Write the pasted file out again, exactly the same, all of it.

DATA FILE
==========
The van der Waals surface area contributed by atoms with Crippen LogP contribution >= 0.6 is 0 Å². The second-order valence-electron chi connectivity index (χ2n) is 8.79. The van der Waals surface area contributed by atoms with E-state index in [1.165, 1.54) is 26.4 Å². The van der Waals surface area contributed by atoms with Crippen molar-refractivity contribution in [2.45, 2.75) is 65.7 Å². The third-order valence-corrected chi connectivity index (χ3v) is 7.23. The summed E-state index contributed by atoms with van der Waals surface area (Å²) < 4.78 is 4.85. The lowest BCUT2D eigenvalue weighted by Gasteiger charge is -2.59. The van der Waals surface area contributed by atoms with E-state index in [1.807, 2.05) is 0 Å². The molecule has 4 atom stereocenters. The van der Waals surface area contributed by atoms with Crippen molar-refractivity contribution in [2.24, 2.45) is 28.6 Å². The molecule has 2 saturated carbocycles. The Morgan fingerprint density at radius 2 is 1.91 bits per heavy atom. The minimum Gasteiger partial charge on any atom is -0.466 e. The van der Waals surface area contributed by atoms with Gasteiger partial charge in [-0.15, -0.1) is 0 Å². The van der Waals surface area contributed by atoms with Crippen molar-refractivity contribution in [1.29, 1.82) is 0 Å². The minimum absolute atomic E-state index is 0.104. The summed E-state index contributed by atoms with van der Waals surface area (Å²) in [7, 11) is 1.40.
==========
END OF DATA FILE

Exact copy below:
The van der Waals surface area contributed by atoms with Crippen LogP contribution >= 0.6 is 0 Å². The second-order valence-electron chi connectivity index (χ2n) is 8.79. The van der Waals surface area contributed by atoms with E-state index in [1.165, 1.54) is 26.4 Å². The van der Waals surface area contributed by atoms with Crippen molar-refractivity contribution in [2.45, 2.75) is 65.7 Å². The third-order valence-corrected chi connectivity index (χ3v) is 7.23. The summed E-state index contributed by atoms with van der Waals surface area (Å²) < 4.78 is 4.85. The lowest BCUT2D eigenvalue weighted by Gasteiger charge is -2.59. The van der Waals surface area contributed by atoms with E-state index in [1.807, 2.05) is 0 Å². The molecule has 4 atom stereocenters. The van der Waals surface area contributed by atoms with Crippen molar-refractivity contribution in [2.24, 2.45) is 28.6 Å². The molecule has 2 saturated carbocycles. The Morgan fingerprint density at radius 2 is 1.91 bits per heavy atom. The minimum Gasteiger partial charge on any atom is -0.466 e. The van der Waals surface area contributed by atoms with Gasteiger partial charge in [-0.15, -0.1) is 0 Å². The van der Waals surface area contributed by atoms with Crippen molar-refractivity contribution in [1.29, 1.82) is 0 Å². The minimum absolute atomic E-state index is 0.104. The summed E-state index contributed by atoms with van der Waals surface area (Å²) in [7, 11) is 1.40.